Tudor Brown, president of British chip design giant ARM, has high hopes for his company's chances in the Intel-dominated laptop market: he expects to pocket no less than 40 per cent market share by 2015.
Brown's enthusiastic prediction came to light in an interview with DigiTimes (opens in new tab), along with the claim that ARM's share of the tablet market will sit at around 85 per cent in 2015 despite rival Intel's attempts to unseat it in what is proving a very lucrative category.
During the interview, Brown admitted that previous attempts to launch ARM-based laptop-like devices such as the so-called 'smartbook' range failed due to overly high expectations from consumers. Microsoft's decision to add ARM support to Windows 8 has changed all that, Brown claimed.
Brown's comments come shortly after Microsoft showed a select group attending Computex some pre-production Windows 8 devices, including laptops featuring ARM-based processors from companies including Qualcomm. While Microsoft's support will certainly help ARM break in to the laptop market, there are those who question the importance of such a move.
One such person is ARM's own vice president of market Ian Drew, who believes that the laptop and desktop markets are practically a non-issue for the company. In an interview with thinq_, Drew claimed that "the desktop market is tiny - around six per cent - so it's not something we're massively focused on."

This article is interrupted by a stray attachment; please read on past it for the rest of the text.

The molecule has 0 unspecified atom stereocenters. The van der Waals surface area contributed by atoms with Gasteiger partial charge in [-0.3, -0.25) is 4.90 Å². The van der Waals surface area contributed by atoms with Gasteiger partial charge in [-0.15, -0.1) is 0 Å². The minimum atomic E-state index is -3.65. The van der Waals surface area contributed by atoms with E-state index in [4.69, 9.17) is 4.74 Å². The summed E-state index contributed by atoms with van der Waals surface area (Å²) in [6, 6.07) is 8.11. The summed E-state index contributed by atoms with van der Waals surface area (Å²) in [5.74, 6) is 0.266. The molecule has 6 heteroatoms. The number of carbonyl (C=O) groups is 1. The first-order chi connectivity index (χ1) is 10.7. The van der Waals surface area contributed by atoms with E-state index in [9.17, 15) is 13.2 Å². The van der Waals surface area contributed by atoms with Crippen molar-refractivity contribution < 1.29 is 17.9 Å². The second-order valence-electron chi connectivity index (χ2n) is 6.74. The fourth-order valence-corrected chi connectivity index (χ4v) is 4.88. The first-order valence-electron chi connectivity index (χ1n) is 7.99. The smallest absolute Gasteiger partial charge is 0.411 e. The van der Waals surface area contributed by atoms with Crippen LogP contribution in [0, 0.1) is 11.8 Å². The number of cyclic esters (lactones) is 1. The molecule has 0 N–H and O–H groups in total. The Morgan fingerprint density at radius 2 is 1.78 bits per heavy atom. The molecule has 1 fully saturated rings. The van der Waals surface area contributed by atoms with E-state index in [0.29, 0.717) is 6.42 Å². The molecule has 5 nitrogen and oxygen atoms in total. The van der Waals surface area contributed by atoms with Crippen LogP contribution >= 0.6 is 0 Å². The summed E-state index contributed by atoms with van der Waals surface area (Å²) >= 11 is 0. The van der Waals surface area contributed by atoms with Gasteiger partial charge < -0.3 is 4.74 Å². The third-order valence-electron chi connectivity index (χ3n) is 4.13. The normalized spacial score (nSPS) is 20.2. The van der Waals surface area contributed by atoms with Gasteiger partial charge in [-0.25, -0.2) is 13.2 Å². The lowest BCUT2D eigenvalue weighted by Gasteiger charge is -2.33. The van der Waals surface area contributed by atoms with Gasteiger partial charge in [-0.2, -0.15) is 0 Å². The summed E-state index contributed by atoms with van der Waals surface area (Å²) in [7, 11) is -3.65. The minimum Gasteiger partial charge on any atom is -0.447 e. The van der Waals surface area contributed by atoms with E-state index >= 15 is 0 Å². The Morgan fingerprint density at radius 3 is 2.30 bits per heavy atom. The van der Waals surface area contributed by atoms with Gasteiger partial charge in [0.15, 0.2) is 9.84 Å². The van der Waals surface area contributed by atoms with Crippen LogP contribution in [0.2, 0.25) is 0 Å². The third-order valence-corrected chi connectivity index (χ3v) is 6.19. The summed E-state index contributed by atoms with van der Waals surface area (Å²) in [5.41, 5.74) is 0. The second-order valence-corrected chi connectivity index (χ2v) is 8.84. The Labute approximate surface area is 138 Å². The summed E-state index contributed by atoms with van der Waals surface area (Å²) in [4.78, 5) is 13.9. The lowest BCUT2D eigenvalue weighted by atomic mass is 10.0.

Drew also explained that ARM wouldn't be running a marketing campaign to rival Intel's 'Intel Inside' badge scheme, pointing to the massively high running costs. "Do you know how much Intel spends on their Intel Inside programme? More than my revenue," he joked.
As with much of ARM's marketing, the push that could lead to Brown's predicted 40 per cent market share by 2015 will have to come from its partners. Speaking to thinq_ at Computex last week, Qualcomm vice president Terry Yen confirmed that his company would be focusing on Windows 8 ARM-based laptops as "one of our biggest growth opportunities in the next five years."
While Drew has ruled out an 'ARM Inside' badge, it's not inconceivable that a partner may want to run a similar branding exercise. While the scale would have to be smaller than Intel's all-encompassing branding, it's easy to imagine Qualcomm convincing OEMs and ODMs to stick a 'Snapdragon Inside' badge on their hardware in exchange for a hefty discount.
Drew argues that such branding is unnecessary, and even counter-productive. "I think that consumers should be able to buy a product without worrying about the logo on the front," Drew explained, claiming that the functionality - rather than the underlying technology - should be at the forefront of a buyer's mind.
While ARM and its licensees may not see eye to eye on the precise way forward, one thing is clear: ARM laptops are just on the horizon, and promise to give a largely stagnant market its biggest shake-up since the Zilog Z80 went away.